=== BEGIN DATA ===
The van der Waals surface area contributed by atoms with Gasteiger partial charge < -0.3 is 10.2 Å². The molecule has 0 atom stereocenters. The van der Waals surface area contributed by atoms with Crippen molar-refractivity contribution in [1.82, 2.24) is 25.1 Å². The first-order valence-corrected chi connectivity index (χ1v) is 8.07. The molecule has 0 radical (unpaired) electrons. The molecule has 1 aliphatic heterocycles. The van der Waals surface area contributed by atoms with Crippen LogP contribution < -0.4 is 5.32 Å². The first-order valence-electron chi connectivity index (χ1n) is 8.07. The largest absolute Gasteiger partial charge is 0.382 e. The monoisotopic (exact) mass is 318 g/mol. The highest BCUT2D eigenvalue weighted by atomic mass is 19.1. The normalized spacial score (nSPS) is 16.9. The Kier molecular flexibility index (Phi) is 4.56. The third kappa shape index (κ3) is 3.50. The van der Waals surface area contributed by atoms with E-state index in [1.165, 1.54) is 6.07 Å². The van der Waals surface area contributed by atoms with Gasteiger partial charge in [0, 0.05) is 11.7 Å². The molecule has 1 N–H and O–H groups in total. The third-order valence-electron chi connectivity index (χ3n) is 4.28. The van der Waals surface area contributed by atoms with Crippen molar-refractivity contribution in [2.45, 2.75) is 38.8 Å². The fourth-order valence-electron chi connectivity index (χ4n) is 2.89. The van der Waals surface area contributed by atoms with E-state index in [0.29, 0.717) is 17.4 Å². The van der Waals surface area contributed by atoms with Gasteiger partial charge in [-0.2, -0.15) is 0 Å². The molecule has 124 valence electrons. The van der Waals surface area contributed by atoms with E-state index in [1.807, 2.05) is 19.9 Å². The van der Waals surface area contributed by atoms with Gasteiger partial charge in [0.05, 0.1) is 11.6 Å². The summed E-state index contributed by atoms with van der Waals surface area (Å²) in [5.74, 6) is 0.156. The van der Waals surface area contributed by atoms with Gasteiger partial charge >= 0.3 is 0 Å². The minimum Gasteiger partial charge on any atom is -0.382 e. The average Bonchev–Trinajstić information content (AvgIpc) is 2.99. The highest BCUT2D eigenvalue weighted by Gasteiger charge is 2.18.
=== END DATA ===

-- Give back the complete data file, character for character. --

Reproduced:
The van der Waals surface area contributed by atoms with Gasteiger partial charge < -0.3 is 10.2 Å². The molecule has 0 atom stereocenters. The van der Waals surface area contributed by atoms with Crippen molar-refractivity contribution in [1.82, 2.24) is 25.1 Å². The first-order valence-corrected chi connectivity index (χ1v) is 8.07. The molecule has 0 radical (unpaired) electrons. The molecule has 1 aliphatic heterocycles. The van der Waals surface area contributed by atoms with Crippen LogP contribution < -0.4 is 5.32 Å². The first-order valence-electron chi connectivity index (χ1n) is 8.07. The largest absolute Gasteiger partial charge is 0.382 e. The monoisotopic (exact) mass is 318 g/mol. The highest BCUT2D eigenvalue weighted by atomic mass is 19.1. The normalized spacial score (nSPS) is 16.9. The Kier molecular flexibility index (Phi) is 4.56. The third kappa shape index (κ3) is 3.50. The van der Waals surface area contributed by atoms with E-state index in [1.165, 1.54) is 6.07 Å². The van der Waals surface area contributed by atoms with Gasteiger partial charge in [0, 0.05) is 11.7 Å². The molecule has 1 N–H and O–H groups in total. The third-order valence-electron chi connectivity index (χ3n) is 4.28. The van der Waals surface area contributed by atoms with Crippen molar-refractivity contribution in [2.45, 2.75) is 38.8 Å². The fourth-order valence-electron chi connectivity index (χ4n) is 2.89. The van der Waals surface area contributed by atoms with E-state index in [0.29, 0.717) is 17.4 Å². The van der Waals surface area contributed by atoms with Gasteiger partial charge in [-0.2, -0.15) is 0 Å². The molecule has 124 valence electrons. The van der Waals surface area contributed by atoms with E-state index in [1.807, 2.05) is 19.9 Å². The van der Waals surface area contributed by atoms with Gasteiger partial charge in [0.05, 0.1) is 11.6 Å². The summed E-state index contributed by atoms with van der Waals surface area (Å²) in [5.74, 6) is 0.156. The van der Waals surface area contributed by atoms with Gasteiger partial charge >= 0.3 is 0 Å². The minimum Gasteiger partial charge on any atom is -0.382 e. The average Bonchev–Trinajstić information content (AvgIpc) is 2.99. The highest BCUT2D eigenvalue weighted by Gasteiger charge is 2.18.